10) Live Golden - This song finds John Robinson rapping about living life to the fullest over a laid back instrumental with some ambient synths, soulful keys and interesting percussion. The beat is nice and the rhymes have a positive message, which is always a good thing. Dope. - 3.5/5

11) Vinyl Is Forever (featuring El Da Sensei and Shabaam Sahdeeq) - John Robinson teams up with hip-hop legends El Da Sensei and Shabaam Sahdeeq over a funky distorted guitar riff that's definitely got me nodding my head. Lyrically the song is just as good as the beat, with all three emcees rapping about how they will live forever through their music. Dope. - 4/5

12) 10/11/12 - Paul Van Dyke lowers the tempo again and delivers a beautiful instrumental full of ambient synths, soft guitars and light drums that give the beat a breezy feel. As far as the rhymes go, John Robinson comes through and just spits a few bars about how dope him and PVD are. Dope track. - 4/5

13) Know My Style - The instrumental on this cut has a kind of old school hip-hop feel to it, but recreated with live instruments, synthesizers and scratching instead of using a sample. The beat is pretty good and John Robinson's rhymes are on point, but this one isn't hitting me quite as hard as some of the others. Still, not bad. - 3/5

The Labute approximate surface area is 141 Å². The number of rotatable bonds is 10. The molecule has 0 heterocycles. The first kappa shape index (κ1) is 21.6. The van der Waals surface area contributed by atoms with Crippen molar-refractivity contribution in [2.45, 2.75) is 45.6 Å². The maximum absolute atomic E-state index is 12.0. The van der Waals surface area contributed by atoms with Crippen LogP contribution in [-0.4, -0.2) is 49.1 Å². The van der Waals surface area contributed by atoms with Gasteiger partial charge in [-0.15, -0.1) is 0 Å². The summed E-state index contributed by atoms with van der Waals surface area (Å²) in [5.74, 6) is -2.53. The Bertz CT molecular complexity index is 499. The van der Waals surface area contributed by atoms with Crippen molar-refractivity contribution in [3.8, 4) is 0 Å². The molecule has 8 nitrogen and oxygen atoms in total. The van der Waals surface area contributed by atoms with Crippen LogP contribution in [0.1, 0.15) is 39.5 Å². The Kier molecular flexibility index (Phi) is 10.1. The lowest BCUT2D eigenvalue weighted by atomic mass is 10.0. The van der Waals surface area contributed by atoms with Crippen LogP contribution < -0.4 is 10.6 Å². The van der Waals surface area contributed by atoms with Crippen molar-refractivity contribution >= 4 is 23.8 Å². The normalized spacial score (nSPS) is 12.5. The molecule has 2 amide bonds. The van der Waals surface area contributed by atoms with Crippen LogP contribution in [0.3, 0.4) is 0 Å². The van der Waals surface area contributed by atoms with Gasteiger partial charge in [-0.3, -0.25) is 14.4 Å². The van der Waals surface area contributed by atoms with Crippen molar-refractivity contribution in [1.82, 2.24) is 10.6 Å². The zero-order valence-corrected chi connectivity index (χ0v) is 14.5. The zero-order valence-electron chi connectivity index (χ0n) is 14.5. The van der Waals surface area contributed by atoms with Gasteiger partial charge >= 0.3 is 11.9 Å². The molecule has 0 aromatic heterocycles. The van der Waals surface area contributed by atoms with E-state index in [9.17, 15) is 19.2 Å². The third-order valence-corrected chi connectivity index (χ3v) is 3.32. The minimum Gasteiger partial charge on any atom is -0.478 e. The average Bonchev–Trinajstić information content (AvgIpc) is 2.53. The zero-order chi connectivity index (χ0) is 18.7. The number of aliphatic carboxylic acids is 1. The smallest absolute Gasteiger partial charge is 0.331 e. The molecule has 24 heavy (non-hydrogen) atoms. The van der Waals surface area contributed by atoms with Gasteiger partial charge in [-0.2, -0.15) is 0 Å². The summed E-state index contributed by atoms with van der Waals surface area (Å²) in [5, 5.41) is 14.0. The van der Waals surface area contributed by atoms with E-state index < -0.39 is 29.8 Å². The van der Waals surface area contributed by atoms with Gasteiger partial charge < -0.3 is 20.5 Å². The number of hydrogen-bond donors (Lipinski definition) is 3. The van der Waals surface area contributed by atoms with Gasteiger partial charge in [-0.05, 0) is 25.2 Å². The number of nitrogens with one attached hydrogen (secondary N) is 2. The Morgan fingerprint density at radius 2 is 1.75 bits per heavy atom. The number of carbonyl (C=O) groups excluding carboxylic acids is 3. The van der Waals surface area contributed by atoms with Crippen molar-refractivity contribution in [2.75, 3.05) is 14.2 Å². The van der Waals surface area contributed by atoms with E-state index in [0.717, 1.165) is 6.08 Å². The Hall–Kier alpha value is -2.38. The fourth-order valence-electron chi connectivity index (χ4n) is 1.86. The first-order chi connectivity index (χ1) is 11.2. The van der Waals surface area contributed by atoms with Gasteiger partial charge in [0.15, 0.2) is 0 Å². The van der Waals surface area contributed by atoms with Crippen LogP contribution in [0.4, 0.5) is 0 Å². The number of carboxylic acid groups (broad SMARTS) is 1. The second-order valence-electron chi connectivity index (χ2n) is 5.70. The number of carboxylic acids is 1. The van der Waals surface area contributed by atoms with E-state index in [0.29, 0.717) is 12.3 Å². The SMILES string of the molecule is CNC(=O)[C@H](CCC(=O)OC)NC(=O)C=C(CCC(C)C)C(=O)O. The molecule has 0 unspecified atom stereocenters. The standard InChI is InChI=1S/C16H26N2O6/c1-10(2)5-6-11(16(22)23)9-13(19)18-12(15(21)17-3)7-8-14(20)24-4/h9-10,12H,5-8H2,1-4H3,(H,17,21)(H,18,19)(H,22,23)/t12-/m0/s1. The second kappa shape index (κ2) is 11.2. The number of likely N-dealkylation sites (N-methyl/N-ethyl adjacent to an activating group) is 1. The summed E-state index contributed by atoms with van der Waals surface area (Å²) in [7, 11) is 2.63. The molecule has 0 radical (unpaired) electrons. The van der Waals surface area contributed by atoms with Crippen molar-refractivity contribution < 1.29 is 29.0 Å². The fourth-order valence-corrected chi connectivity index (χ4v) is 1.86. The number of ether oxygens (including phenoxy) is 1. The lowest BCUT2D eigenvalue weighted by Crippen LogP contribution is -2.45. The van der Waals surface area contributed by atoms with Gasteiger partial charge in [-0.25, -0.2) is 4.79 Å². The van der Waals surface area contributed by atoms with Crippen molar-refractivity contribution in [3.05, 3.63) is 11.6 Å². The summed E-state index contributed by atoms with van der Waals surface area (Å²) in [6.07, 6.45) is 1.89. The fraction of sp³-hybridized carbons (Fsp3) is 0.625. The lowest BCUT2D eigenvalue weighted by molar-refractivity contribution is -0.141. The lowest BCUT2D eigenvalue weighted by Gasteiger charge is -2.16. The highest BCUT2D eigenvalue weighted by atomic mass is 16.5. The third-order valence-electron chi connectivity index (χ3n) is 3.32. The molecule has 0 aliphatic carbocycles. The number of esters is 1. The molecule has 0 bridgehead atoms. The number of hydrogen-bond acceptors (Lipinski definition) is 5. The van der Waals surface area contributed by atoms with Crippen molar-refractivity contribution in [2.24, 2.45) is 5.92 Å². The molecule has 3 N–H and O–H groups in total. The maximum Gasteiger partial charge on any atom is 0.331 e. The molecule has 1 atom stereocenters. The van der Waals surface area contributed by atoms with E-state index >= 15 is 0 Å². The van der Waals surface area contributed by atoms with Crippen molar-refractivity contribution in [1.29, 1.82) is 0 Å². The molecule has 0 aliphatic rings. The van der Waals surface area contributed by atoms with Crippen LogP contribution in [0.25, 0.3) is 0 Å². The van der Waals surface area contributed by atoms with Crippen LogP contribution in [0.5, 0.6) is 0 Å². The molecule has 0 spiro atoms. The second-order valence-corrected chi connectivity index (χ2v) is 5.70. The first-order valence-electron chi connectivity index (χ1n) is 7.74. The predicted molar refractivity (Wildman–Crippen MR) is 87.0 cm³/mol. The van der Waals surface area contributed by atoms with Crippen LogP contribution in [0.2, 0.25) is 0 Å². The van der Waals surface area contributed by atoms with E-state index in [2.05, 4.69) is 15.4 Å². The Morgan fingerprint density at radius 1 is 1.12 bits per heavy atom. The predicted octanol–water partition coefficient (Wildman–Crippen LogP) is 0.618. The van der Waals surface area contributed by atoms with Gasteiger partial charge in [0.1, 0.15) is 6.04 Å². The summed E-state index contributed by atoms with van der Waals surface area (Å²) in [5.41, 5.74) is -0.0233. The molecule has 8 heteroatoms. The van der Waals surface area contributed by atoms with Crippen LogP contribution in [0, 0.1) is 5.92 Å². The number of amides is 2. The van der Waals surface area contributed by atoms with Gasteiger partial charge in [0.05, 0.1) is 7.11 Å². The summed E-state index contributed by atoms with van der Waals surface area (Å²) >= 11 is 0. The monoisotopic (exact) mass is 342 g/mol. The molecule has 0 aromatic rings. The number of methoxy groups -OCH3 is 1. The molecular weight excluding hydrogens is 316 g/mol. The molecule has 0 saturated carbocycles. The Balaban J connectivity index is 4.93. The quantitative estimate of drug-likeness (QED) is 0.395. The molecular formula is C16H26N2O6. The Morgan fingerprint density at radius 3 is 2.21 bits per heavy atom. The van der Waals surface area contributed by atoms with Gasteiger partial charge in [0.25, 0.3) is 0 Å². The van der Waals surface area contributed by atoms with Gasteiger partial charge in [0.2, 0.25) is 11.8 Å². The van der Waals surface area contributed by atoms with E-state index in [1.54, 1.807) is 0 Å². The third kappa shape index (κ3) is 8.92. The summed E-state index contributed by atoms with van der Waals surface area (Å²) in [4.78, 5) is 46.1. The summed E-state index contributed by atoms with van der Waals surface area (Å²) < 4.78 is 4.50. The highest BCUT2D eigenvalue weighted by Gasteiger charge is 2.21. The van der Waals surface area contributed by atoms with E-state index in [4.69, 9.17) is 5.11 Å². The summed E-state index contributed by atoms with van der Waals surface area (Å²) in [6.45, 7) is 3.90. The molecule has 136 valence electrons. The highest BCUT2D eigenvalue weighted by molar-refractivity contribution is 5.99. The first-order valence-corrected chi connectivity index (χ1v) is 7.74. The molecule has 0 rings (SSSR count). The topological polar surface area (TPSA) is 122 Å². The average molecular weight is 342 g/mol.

14) We Rock - John Robinson kicks some boastful rhymes about PVD and himself over a somewhat forgettable instrumental with some synths and plucked guitar strings. Eh, this one is just ok for me. - 2/5

15) Together We Are (featuring Arin Maya) - This is much better though. Lil Sci' links up with Arin Maya as they rap and sing about whether or not men and women can be just friends over a smooth guitar-based instrumental. I'm really feelin the beat, rhymes and singing on here. Dope. - 4/5

16) Kiss The Sky (featuring Melinda Camille) - PVD delivers yet another dope instrumental, this time with a shower of piano keys and some strings over head nodding boom-bap drums. Lyrically the song is just as good as the beat, as John Robinson raps about living life like its your last day. Nice. - 3.5/5

17) Full Circle - The final song on the album finds John Robinson kicking some more honest and thought-provoking rhymes about hip-hop and jazz over a mellow instrumental with shuffling drums and bright horns that come in during the second verse. As on most of the tracks on here, the beat and rhymes are dope and come together very nicely. Good way to close out the album. - 4/5

I'm going to rate the album

3.75 / 5

because it's really good. The production is stellar throughout, with Paul Van Dyke composing head nodding instrumentals full of live instrumentation and synths that come together to have a real jazzy feel. Lyrically the album is just as good, with John Robinson coming correct on every track and actually rapping about a concept instead of just spitting random punchlines. It's pretty obvious that both Lil Sci' and PVD had a great time recording this album and the two show some amazing chemistry together. The end result of this is that both the instrumentals and lyrics are based on the same premise and actually sound like .... *gasp*... a song, instead of just emailed verses cut and pasted over pre-existing instrumentals. This one is going to get a lot of play from me in the future.